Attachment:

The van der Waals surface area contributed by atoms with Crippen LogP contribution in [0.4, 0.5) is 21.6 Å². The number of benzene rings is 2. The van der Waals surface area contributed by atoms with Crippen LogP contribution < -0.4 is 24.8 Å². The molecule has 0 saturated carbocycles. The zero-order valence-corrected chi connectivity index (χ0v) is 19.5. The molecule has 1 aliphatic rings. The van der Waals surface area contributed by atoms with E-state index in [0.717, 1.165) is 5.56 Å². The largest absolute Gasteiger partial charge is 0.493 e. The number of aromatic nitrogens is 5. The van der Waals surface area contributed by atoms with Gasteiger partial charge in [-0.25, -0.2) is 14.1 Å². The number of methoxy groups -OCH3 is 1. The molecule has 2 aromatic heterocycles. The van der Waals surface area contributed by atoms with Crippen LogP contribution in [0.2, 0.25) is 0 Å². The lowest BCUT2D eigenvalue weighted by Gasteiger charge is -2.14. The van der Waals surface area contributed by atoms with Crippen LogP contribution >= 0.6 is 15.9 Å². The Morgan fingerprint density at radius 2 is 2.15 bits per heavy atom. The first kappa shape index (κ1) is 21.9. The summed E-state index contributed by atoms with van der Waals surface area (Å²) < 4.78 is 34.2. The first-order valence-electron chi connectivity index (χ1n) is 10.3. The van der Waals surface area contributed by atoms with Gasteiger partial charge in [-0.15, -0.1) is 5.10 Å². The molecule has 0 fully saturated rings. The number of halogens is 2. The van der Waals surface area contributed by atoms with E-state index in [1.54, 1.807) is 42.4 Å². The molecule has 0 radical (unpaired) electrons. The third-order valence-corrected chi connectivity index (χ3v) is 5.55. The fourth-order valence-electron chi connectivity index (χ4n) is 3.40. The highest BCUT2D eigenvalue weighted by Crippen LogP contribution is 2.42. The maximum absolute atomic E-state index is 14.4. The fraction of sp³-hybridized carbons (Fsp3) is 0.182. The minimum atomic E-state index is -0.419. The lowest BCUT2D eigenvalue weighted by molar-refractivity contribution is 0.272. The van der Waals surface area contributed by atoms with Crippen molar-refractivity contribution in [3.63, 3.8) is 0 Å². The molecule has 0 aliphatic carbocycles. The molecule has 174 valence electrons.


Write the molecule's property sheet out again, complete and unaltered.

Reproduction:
The van der Waals surface area contributed by atoms with Crippen LogP contribution in [0.4, 0.5) is 21.6 Å². The number of benzene rings is 2. The van der Waals surface area contributed by atoms with Crippen LogP contribution < -0.4 is 24.8 Å². The molecule has 0 saturated carbocycles. The zero-order valence-corrected chi connectivity index (χ0v) is 19.5. The molecule has 1 aliphatic rings. The van der Waals surface area contributed by atoms with E-state index in [0.717, 1.165) is 5.56 Å². The largest absolute Gasteiger partial charge is 0.493 e. The number of aromatic nitrogens is 5. The van der Waals surface area contributed by atoms with Gasteiger partial charge in [-0.25, -0.2) is 14.1 Å². The number of methoxy groups -OCH3 is 1. The molecule has 2 aromatic heterocycles. The van der Waals surface area contributed by atoms with Crippen LogP contribution in [0.2, 0.25) is 0 Å². The lowest BCUT2D eigenvalue weighted by Gasteiger charge is -2.14. The van der Waals surface area contributed by atoms with Crippen LogP contribution >= 0.6 is 15.9 Å². The Morgan fingerprint density at radius 2 is 2.15 bits per heavy atom. The first kappa shape index (κ1) is 21.9. The summed E-state index contributed by atoms with van der Waals surface area (Å²) < 4.78 is 34.2. The first-order valence-electron chi connectivity index (χ1n) is 10.3. The van der Waals surface area contributed by atoms with Gasteiger partial charge in [-0.15, -0.1) is 5.10 Å². The molecule has 0 fully saturated rings. The number of halogens is 2. The van der Waals surface area contributed by atoms with E-state index in [1.54, 1.807) is 42.4 Å². The molecule has 0 radical (unpaired) electrons. The third-order valence-corrected chi connectivity index (χ3v) is 5.55. The fourth-order valence-electron chi connectivity index (χ4n) is 3.40. The highest BCUT2D eigenvalue weighted by Crippen LogP contribution is 2.42. The maximum absolute atomic E-state index is 14.4. The fraction of sp³-hybridized carbons (Fsp3) is 0.182. The minimum atomic E-state index is -0.419. The lowest BCUT2D eigenvalue weighted by molar-refractivity contribution is 0.272. The van der Waals surface area contributed by atoms with Crippen molar-refractivity contribution in [3.63, 3.8) is 0 Å². The molecule has 0 aliphatic carbocycles. The molecule has 174 valence electrons.